The Department of Ecology and Biodiversity.
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Examination Time Table 2001:
Division of Ecology & Biodiversity


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What's it all about?
This web site is a new experiment in teaching and learning support.  It is designed to provide general learning support for all students taking modules in the Division of Ecology & Biodiversity.  But in addition, some courses (only a 'sample' in this first experimental year - see below) have web pages of their own. 


This 'Learning Support Centre' (LSC) has three main aims: 

  • to foster the development of an active and productive 'learning community' centred on DEB;

  • to make more directly accessible to you quality web resources that we believe will broaden your horizons and enrich your learning; and 

  • to provide you with new opportunities to acquire cv-enhancing transferable expertise in emerging communications and information technologies. 
Module Support
Modules that have their own 'sub-sites' are listed on the 'Modules' page, which can be accessed via the 'Modules' button (top left).  Alternatively, they can be accessed directly via the shortcut links menu (top right).  Links to other potentially useful World Wide Web resources are provided in the columns to left and right, a pattern repeated throughout the site.  The links provided on module pages will generally be of relevance only to students taking those modules. 

Every module support page will display a standard suite of buttons something like those at the top left of this page.  If you want to find out what they all do, try them out and explore.  Alternatively, use the 'Familiarisation' button (on this page only) to get a definition of each function. 


The Electronic Minefield
But first of all, please read the general guidelines to the right.  Once you have read those - and before you start surfing in earnest - please read very carefully the quality assurance and plagiarism guidelines provided in our Virtual Library.  If you were a soldier walking into a minefield, you'd be glad of some guidelines.  That's what these guidelines are: a guide to productivity and survival in the electronic minefield that the Web has become for serious learners! 


As you gain more experience of the web and its resources, please let us have your comments, suggestions and recommendations.  These can best be fed back to us by using the 'Suggestions Box' in our Discussion Forum, which you can access via the  'chat and debate' button top left. 

We hope you will enjoy and benefit from this new medium, and invite you to work with us to maximise its educational and developmental effectiveness.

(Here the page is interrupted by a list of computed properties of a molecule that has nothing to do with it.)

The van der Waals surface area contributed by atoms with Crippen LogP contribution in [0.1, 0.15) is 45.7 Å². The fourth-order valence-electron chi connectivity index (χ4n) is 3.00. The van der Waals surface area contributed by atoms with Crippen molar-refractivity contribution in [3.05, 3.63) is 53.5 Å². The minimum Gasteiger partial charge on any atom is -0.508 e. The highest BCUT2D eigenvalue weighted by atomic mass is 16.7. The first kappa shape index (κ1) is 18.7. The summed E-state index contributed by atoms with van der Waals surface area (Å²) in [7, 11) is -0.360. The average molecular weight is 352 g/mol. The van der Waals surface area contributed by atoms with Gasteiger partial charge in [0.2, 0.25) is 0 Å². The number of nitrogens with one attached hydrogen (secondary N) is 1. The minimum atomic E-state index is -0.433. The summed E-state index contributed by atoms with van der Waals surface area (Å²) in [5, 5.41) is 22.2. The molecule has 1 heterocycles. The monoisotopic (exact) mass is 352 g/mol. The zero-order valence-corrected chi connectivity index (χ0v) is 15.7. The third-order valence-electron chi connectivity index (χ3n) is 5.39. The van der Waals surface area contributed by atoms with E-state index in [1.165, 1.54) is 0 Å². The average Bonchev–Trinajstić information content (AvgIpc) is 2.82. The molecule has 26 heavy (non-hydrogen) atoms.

Please send urgent queries and comments to: 
Dr Benny K.K. Chan

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Module Support

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Installation guide

Be Careful and Critical When Using the Web
The web is said to be growing by a million pages a day!  So it is now too big and diverse to generalise about. 

A lot of web content is rubbish.  Some of it is good but irrelevant.  However, a significant amount of it is now both relevant and potentially useful as a learning resource, if only it can be located.  So how do we track it down? 

Here are some basic guidelines: 

1. Use a good search engine - eg the ones accessible from our 'Web Search' page, which you can reach via the button, top left. 

2. Be wary and critical of every site you visit, and take time to acquire the evaluation skills you will need to assess its credibility (there are several links to guidelines on web site evaluation in  the Virtual Library). 

3. Wherever possible when trying to locate resources, use reputable 'portal sites' that have already exercised some degree of selection and created their own lists of useful resources. 

4. Try and identify the 'owner' or 'authority' behind any site you want to use, and establish if you can 'how current' it is - ie when  was it last updated? 

5. Sticking to sites owned by universities & other organisations with established credentials (eg scientific bodies, media organisations such as the BBC, or well known publishers) is a good start.  But even there, take little on trust beyond 'good intentions'. 

6. And remember that even in such institutions, individuals may have 'personal' sites of their own (a tilde [~] in a URL often indicates this).  This need not be a problem at all: many very distinguished academics have their own web pages.  Just be wary, that's all. 

Be sure to read and assimilate the quality assurance, web evaluation and plagiarism guidelines provided in the Virtual Library.

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